The Anti-Lock Braking System is an advanced braking system that prevents the wheels from locking up and skidding. It’s usually abbreviated as ABS. The ABS braking system greatly improves the control you have over your vehicle and will significantly reduce the distance needed to stop on both dry and wet roads. However, ABS brakes can increase the stopping distance on snow-covered and loose gravel roads where tire traction is not at its best.
ABS technology has been around for a very long time; the earliest anti-lock braking systems date back to the 1920s. However, ABS systems only became common on trucks and cars in the 1990s.
Each ABS brake line has a hydraulic valve controlled by the ABS module. The new ABS pump restores the pressure to the brakes once the hydraulic valves have released. Obviously, if the ABS pump fails, the result could be a catastrophic accident.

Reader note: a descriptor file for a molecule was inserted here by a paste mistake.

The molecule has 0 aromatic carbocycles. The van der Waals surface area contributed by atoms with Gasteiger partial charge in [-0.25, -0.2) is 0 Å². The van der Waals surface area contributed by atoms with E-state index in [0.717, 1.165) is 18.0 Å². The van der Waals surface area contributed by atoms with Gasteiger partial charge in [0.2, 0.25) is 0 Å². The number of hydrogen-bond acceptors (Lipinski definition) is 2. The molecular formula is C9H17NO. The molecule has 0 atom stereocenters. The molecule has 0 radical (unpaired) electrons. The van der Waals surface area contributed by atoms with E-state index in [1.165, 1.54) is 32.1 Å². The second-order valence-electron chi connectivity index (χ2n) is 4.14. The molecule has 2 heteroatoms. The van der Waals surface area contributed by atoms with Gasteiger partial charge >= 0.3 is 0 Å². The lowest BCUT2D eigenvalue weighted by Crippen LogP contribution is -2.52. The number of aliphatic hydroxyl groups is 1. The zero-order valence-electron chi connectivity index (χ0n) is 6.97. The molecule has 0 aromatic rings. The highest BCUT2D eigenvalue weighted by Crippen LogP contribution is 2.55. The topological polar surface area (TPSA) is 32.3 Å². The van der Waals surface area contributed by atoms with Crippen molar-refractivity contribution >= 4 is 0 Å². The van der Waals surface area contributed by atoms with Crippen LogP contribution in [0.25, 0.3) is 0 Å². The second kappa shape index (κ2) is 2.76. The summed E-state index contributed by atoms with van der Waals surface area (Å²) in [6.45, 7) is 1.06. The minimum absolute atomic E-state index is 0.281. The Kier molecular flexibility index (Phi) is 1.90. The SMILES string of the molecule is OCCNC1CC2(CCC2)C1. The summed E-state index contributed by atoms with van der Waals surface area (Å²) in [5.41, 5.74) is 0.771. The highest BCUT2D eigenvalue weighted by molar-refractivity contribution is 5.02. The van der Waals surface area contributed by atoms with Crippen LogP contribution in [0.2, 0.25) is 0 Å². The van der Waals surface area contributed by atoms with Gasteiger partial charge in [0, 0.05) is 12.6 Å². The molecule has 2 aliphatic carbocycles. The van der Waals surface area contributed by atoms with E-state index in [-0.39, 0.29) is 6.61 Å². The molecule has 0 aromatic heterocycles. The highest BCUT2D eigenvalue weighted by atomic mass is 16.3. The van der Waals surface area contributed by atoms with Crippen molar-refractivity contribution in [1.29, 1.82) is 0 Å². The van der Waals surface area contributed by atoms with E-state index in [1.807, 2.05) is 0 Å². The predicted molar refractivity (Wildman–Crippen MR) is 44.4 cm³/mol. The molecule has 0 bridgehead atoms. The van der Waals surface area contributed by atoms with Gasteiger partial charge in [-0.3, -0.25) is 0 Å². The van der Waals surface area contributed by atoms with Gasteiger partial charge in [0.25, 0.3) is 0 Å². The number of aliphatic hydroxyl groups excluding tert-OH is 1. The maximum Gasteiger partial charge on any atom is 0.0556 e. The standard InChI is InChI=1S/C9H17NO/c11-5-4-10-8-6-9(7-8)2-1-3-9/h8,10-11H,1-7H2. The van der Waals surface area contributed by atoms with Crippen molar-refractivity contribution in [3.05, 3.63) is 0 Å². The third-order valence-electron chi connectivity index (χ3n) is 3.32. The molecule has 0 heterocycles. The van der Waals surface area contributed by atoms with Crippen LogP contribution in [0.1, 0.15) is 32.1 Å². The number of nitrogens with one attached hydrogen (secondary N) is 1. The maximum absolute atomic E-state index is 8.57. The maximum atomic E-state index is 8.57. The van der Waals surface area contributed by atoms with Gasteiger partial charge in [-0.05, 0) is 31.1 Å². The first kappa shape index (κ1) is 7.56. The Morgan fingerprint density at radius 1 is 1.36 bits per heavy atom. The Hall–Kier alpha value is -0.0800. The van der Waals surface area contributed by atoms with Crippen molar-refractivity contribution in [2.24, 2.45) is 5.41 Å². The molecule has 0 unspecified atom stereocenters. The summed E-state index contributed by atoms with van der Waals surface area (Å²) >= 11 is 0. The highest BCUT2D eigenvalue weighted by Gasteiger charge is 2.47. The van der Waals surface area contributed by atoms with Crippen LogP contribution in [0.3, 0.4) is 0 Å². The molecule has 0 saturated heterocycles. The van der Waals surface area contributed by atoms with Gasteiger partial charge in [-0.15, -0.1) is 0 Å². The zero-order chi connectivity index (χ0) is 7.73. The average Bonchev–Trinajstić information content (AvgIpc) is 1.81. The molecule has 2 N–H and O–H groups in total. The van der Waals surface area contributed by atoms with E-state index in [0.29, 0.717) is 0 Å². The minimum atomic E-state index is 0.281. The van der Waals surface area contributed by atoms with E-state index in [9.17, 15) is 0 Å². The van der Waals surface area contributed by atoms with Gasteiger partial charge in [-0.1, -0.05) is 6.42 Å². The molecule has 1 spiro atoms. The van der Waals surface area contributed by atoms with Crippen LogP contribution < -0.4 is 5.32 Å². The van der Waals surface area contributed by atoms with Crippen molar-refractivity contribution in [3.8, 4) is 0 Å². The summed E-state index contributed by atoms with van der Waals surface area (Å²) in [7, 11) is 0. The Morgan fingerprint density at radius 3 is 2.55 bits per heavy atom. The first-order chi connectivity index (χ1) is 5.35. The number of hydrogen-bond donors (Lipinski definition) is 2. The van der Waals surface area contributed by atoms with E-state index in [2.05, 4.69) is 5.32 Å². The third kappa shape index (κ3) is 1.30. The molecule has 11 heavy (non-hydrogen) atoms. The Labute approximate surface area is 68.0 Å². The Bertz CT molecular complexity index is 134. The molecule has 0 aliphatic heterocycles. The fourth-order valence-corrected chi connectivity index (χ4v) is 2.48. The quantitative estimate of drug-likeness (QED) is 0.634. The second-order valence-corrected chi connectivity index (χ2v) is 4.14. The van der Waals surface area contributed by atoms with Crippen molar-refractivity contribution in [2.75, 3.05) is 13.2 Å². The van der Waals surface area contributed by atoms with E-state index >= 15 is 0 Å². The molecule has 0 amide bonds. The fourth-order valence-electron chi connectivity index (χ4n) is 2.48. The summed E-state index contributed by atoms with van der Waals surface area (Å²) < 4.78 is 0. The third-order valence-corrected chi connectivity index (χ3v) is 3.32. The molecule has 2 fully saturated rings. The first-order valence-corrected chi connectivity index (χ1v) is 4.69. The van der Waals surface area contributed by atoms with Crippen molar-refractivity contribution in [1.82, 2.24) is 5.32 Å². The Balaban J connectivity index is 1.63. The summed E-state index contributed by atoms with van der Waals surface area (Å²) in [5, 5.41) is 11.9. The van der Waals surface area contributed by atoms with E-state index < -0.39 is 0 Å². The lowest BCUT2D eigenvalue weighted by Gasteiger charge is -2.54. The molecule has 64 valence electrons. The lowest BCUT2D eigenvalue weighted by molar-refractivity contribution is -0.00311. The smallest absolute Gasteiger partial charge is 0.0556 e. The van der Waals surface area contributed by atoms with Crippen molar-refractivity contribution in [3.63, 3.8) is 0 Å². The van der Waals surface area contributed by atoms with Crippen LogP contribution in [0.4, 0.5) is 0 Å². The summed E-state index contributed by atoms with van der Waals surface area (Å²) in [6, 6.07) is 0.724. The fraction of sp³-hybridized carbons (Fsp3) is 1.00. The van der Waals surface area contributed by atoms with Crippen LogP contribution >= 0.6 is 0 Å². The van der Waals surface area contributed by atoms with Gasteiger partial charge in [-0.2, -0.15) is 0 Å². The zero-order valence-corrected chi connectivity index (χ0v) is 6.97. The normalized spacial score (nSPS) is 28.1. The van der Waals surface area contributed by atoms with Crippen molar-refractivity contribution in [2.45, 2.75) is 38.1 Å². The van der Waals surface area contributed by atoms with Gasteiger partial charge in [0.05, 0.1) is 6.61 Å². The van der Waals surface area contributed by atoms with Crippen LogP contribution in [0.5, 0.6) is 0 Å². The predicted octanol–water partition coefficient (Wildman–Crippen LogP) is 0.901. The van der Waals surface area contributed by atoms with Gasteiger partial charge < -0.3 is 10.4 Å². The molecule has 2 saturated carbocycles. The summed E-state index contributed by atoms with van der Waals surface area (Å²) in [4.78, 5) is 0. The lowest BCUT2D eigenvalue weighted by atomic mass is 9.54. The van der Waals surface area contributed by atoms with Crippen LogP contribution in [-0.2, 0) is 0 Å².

Most often, problems in the ABS system are rooted in the sensors or the sensor wiring. If your vehicle’s ABS system seems to be malfunctioning, first, check all of the wiring and the brake sensors. Be on the lookout for metal debris that could trigger a false reading to the electronic ABS controller. False readings can cause the ABS to not work when it should or to actuate when it shouldn’t.
An ABS scan tool is invaluable for diagnosing your ABS issues. If you don’t have one, any reputable repair shop will. Once the scan tool comes up with a fault code, it will make repairing the problem much easier.